Dan Flavin

Long-term view, Dia:Beacon

Collection Display

Few artists are more identified with a particular medium than Dan Flavin. After 1963 Flavin’s work was composed almost entirely of light, in the form of commercially available fluorescent tubes in ten colors (blue, green, pink, red, yellow, ultraviolet, and four whites) and five shapes (one circular and four straight fixtures of different lengths). He arranged fixtures in varying autonomous configurations, as in the series of “monuments” for V. Tatlin (1964–90), and then increasingly in color and in relation to architecture, exemplified by his monumental barriers that physically block a passageway or segment of a space with light.

Flavin once summed up his practice as “decisions to combine traditions of painting and sculpture in architecture with acts of electric light defining space.” His simplified formal vocabulary can be related to the work of contemporaries such as Carl Andre, Walter De Maria, and Donald Judd, in its reduction of formal devices, emphasis on serial and rational rather than gestural forms, and focus on the phenomenological presence of the works rather than their narrative implications. 

Despite dedicating many of his untitled works to individuals or ideas, and his deep awareness of the historical symbolism of light in art, Flavin always refused to attach any transcendent significance to his works. As he explained, he always titled his “monuments” in quotes to emphasize the irony of such temporary commemorative structures, whose parts have a limited life span and need to be replaced regularly.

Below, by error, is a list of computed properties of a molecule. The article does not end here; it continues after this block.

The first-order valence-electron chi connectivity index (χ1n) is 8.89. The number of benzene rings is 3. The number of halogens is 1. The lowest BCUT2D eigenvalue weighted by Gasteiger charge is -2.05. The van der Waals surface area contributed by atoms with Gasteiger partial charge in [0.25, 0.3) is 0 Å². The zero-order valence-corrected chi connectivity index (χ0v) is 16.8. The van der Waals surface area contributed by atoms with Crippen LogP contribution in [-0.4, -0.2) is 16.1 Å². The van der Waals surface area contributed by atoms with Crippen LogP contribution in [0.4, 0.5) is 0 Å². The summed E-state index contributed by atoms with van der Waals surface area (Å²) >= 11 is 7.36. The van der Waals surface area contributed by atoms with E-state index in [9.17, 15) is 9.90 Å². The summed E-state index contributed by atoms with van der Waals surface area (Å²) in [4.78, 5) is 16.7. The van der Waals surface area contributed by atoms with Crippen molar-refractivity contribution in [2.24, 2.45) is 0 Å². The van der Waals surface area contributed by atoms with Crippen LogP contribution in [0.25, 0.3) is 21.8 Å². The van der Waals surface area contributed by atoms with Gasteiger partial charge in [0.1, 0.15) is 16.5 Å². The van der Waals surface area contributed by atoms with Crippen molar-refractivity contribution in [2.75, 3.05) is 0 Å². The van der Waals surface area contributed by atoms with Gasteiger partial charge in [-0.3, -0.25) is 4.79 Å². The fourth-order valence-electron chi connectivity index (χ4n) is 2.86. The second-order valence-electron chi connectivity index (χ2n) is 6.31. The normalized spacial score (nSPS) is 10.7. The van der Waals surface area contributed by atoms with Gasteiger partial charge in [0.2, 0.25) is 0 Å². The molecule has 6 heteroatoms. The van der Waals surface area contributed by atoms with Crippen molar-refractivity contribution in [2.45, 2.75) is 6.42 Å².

Artist

Dan Flavin

Books

FLA EN_for web

Photo: Ethan Harrison

Dan Flavin: A Retrospective

Tiffany Bell and Michael Govan

This landmark book features the artist’s most significant light works, plus reproductions of Flavin's drawings.

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FLA_for web_Photo Don Stahl

Photo: Don Stahl

Dan Flavin: The Complete Lights, 1961–1996

Tiffany Bell and Michael Govan

A complete study of the stunning light works by Dan Flavin.

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